The stakes are high for both sides. Macri is up for re-election next year and risks having to campaign amid a shrinking economy. He sought IMF help even though the Fund is politically toxic in Argentina, after the collapse of a loan program in 2001 led to default and a deep recession. For the IMF, there’s an opportunity to rebuild its reputation in a country where it’s associated with poverty and unemployment.
USDSGD maintained above 1.3600 following the Fed’s policy decision last night. The pair has largely been sideways-bound over the past 2 months, ranging between the 1.3600 and 1.3800 handles. A break above the recent high is likely to lead to further gains to 1.3900. Conversely, the 200-day moving average at the 1.3400 acts as the next support to the downside.
AUDUSD briefly reached a 3-week high overnight peak at 0.7315 on reaction to the Fed’s rate hike, but the broader market faded the action quickly and the Aussie is back into 0.7250, a level that has kept the pair under wraps since late last week. The currency pair’s downward trend since the start of the year continues to hold, but only just. A break above last night’s high would signal a potential reversal in trend. To the downside, the psychological 0.7000 handle is likely to be a short covering target for Aussie bears. The 9-year low at 0.6828 is the long-term support level.
USDCAD rose back above 1.3000, its highest in a week, following news that Trump had rejected a one-on-one meeting with Canadian PM Justin Trudeau at the UN General Assembly because he’s dissatisfied with trade negotiations with Ottawa. Technically, the longer-term bias for USDCAD points to the upside; 1.3386 remains key. A break below 1.2888 would be a bearish signal.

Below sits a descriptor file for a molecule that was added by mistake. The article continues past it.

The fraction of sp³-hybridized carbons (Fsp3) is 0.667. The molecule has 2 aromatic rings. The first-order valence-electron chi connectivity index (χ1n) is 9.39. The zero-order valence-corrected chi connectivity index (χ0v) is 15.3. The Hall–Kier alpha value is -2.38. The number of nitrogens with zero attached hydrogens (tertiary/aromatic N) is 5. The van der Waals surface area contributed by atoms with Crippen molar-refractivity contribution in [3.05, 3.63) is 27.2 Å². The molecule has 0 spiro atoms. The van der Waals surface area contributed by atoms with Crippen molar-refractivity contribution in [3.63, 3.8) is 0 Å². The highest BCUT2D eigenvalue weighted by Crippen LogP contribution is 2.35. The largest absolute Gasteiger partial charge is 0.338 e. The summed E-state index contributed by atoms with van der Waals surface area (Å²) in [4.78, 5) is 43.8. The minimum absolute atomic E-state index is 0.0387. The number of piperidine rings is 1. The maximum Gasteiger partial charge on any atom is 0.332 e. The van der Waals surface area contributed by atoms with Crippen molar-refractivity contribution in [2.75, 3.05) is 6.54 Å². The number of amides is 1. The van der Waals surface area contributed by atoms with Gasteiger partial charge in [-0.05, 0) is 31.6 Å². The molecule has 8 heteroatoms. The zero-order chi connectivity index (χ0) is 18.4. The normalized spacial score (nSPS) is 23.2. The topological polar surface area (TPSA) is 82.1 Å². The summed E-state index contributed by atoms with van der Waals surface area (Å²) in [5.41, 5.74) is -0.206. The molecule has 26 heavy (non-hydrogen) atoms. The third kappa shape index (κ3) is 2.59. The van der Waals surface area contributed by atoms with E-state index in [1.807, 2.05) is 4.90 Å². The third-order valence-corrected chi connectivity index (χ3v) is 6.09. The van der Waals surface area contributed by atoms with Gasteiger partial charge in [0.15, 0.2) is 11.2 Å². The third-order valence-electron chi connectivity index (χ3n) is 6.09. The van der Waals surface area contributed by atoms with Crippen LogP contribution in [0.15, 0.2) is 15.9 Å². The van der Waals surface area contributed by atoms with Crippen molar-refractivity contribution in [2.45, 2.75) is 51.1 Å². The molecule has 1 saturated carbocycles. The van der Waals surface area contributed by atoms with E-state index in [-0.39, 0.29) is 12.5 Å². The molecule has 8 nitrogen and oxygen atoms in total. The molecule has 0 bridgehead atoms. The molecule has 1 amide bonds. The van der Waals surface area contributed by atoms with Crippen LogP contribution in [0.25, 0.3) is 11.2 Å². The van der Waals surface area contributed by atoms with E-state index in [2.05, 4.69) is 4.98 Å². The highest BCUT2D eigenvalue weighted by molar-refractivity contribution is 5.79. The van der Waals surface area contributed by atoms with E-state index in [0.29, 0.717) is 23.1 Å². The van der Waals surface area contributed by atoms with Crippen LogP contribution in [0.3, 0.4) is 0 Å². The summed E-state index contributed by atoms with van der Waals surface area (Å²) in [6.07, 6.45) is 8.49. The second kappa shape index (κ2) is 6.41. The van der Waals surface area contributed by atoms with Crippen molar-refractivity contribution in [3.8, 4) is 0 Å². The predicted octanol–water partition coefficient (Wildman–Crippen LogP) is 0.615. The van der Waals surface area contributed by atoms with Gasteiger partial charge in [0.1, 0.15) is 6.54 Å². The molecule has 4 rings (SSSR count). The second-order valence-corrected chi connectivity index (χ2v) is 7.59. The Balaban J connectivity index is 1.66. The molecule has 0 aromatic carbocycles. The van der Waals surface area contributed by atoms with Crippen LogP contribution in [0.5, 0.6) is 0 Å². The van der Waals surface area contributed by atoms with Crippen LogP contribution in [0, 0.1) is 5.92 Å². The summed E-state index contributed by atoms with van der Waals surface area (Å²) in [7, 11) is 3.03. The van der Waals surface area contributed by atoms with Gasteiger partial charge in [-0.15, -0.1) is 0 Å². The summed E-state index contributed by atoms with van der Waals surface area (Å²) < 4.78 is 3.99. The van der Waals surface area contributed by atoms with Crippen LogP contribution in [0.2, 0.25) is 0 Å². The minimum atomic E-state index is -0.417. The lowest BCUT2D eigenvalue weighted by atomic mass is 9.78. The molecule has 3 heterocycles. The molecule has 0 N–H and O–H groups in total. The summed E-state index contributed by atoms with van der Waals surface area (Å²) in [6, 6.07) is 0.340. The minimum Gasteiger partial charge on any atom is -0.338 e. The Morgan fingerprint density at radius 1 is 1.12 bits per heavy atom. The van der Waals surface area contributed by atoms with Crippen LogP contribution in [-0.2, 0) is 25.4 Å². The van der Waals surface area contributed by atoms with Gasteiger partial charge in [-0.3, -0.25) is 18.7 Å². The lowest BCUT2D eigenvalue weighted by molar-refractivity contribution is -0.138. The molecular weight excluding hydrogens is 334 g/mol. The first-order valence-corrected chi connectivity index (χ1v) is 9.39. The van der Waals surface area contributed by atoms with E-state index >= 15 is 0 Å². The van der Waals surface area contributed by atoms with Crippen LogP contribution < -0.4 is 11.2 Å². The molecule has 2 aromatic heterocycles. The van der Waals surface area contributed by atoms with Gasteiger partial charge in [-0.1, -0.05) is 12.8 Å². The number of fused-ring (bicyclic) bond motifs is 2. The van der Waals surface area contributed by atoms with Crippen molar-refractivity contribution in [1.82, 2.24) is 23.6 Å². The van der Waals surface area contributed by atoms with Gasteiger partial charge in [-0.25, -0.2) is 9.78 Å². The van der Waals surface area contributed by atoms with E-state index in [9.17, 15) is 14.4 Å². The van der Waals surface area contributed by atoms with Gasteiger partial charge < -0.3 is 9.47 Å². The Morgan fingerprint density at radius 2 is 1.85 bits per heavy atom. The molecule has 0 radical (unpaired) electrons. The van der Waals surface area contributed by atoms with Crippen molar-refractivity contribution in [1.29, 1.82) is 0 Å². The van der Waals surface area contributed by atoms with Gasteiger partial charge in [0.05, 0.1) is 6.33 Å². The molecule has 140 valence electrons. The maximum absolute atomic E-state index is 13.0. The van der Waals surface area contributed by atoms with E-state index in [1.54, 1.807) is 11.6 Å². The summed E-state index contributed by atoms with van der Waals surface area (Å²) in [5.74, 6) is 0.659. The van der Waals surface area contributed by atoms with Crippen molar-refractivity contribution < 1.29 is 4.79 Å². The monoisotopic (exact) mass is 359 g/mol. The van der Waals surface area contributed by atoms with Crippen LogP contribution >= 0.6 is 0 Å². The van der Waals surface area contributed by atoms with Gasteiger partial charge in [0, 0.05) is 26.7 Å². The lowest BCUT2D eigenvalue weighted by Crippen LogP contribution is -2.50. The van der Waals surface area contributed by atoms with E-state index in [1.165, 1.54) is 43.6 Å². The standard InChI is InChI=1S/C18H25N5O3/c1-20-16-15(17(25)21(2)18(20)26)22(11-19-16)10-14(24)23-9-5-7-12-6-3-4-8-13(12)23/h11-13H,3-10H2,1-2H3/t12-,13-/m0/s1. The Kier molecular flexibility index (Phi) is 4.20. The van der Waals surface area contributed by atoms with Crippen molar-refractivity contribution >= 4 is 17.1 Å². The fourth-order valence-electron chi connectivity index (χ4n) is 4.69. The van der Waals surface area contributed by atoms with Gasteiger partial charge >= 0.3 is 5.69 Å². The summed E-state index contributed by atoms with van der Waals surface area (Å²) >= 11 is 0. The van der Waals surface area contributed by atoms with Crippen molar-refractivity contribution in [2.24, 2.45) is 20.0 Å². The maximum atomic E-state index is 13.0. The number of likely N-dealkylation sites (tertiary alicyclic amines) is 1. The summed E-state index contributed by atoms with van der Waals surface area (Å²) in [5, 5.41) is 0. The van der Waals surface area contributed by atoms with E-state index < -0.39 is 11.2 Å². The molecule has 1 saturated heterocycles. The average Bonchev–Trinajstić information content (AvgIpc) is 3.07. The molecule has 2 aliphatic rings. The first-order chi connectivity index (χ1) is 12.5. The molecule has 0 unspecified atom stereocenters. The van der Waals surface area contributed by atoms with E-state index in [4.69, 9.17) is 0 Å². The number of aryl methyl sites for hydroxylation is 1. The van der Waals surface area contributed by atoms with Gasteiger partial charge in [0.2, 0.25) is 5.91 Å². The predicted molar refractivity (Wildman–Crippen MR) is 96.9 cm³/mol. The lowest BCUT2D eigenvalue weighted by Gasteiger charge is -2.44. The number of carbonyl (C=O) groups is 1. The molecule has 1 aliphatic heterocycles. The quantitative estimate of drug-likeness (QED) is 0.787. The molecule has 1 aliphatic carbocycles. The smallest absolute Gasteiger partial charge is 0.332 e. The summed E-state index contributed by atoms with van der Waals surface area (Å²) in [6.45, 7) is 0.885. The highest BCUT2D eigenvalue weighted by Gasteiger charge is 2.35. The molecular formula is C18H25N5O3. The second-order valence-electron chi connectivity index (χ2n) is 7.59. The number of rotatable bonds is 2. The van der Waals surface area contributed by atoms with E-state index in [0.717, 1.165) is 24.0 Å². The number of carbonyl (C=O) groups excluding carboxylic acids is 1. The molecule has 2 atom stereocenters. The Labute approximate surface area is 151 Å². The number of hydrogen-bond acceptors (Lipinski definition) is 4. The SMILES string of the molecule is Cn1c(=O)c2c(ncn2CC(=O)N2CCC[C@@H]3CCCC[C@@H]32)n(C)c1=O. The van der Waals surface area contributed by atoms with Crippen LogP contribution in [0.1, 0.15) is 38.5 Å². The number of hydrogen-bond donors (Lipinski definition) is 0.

USDCNH maintained below the 6.9000 resistance, even after news emerged earlier today that China probably will refrain from following the Fed in hiking rates. The currency pair has largely fluctuated between 6.8000 and 6.9000 over the past month.
USDJPY pulled back from a key resistance level at 113 and looks poised to register its first declining session in five. The yen is headed for a second quarterly loss as its central bank maintains its record stimulus while the Fed has tightened 8 times since December 2015.
GBPUSD was little changed earlier today despite an eventful session overnight. The pair erased overnight gains as uncertainty about Brexit kept investors on their toes. The pair peaked at 1.3216 right after the Fed monetary policy announcement but trimmed gains after some second toughs to what the removal of “accommodative” to the statement meant. Sterling pound, however, is still struggling for direction, hovering around its 100-day moving average.